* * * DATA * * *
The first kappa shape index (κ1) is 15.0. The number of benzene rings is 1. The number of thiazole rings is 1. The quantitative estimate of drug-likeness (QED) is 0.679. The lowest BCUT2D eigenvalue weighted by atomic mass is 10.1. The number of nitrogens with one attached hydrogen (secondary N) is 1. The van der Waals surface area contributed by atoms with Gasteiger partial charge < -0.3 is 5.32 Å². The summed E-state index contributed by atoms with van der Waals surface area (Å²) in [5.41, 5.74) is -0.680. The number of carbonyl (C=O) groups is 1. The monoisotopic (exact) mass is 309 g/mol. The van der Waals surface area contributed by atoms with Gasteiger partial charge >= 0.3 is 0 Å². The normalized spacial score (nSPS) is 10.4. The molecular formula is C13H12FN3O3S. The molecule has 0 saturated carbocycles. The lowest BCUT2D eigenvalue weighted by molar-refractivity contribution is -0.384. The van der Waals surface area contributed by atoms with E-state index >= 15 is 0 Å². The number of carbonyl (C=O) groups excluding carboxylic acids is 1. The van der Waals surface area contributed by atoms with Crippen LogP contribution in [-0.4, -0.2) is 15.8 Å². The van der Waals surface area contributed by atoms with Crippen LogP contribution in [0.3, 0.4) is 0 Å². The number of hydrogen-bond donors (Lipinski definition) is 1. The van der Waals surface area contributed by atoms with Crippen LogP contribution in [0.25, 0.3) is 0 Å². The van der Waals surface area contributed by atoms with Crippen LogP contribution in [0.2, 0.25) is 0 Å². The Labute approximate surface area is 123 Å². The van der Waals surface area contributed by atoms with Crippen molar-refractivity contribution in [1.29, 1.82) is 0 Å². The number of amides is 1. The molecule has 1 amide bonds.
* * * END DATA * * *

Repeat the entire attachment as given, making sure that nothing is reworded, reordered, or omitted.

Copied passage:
The first kappa shape index (κ1) is 15.0. The number of benzene rings is 1. The number of thiazole rings is 1. The quantitative estimate of drug-likeness (QED) is 0.679. The lowest BCUT2D eigenvalue weighted by atomic mass is 10.1. The number of nitrogens with one attached hydrogen (secondary N) is 1. The van der Waals surface area contributed by atoms with Gasteiger partial charge < -0.3 is 5.32 Å². The summed E-state index contributed by atoms with van der Waals surface area (Å²) in [5.41, 5.74) is -0.680. The number of carbonyl (C=O) groups is 1. The monoisotopic (exact) mass is 309 g/mol. The van der Waals surface area contributed by atoms with Gasteiger partial charge >= 0.3 is 0 Å². The normalized spacial score (nSPS) is 10.4. The molecular formula is C13H12FN3O3S. The molecule has 0 saturated carbocycles. The lowest BCUT2D eigenvalue weighted by molar-refractivity contribution is -0.384. The van der Waals surface area contributed by atoms with E-state index >= 15 is 0 Å². The number of carbonyl (C=O) groups excluding carboxylic acids is 1. The van der Waals surface area contributed by atoms with Crippen LogP contribution in [-0.4, -0.2) is 15.8 Å². The van der Waals surface area contributed by atoms with Crippen LogP contribution in [0.3, 0.4) is 0 Å². The number of hydrogen-bond donors (Lipinski definition) is 1. The van der Waals surface area contributed by atoms with Crippen LogP contribution in [0.25, 0.3) is 0 Å². The van der Waals surface area contributed by atoms with Crippen LogP contribution in [0.2, 0.25) is 0 Å². The Labute approximate surface area is 123 Å². The van der Waals surface area contributed by atoms with Crippen molar-refractivity contribution in [1.29, 1.82) is 0 Å². The number of amides is 1. The molecule has 1 amide bonds.